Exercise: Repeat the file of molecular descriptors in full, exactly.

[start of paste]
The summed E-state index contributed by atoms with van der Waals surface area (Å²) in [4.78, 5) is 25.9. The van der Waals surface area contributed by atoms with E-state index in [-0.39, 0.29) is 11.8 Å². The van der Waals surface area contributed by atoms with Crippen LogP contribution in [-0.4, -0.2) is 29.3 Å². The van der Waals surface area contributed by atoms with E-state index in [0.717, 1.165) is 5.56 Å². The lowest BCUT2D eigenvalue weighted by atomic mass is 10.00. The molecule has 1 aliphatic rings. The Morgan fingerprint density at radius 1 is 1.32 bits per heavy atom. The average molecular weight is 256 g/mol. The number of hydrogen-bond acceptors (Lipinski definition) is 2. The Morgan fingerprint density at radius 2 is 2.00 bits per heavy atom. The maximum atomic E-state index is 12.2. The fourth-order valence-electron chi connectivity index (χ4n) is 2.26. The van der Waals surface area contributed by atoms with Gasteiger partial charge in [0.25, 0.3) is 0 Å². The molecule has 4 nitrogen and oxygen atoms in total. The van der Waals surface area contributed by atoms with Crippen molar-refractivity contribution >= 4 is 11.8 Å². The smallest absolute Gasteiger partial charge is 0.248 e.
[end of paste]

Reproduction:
The summed E-state index contributed by atoms with van der Waals surface area (Å²) in [4.78, 5) is 25.9. The van der Waals surface area contributed by atoms with E-state index in [-0.39, 0.29) is 11.8 Å². The van der Waals surface area contributed by atoms with Crippen LogP contribution in [-0.4, -0.2) is 29.3 Å². The van der Waals surface area contributed by atoms with E-state index in [0.717, 1.165) is 5.56 Å². The lowest BCUT2D eigenvalue weighted by atomic mass is 10.00. The molecule has 1 aliphatic rings. The Morgan fingerprint density at radius 1 is 1.32 bits per heavy atom. The average molecular weight is 256 g/mol. The number of hydrogen-bond acceptors (Lipinski definition) is 2. The Morgan fingerprint density at radius 2 is 2.00 bits per heavy atom. The maximum atomic E-state index is 12.2. The fourth-order valence-electron chi connectivity index (χ4n) is 2.26. The van der Waals surface area contributed by atoms with Gasteiger partial charge in [0.25, 0.3) is 0 Å². The molecule has 4 nitrogen and oxygen atoms in total. The van der Waals surface area contributed by atoms with Crippen molar-refractivity contribution >= 4 is 11.8 Å². The smallest absolute Gasteiger partial charge is 0.248 e.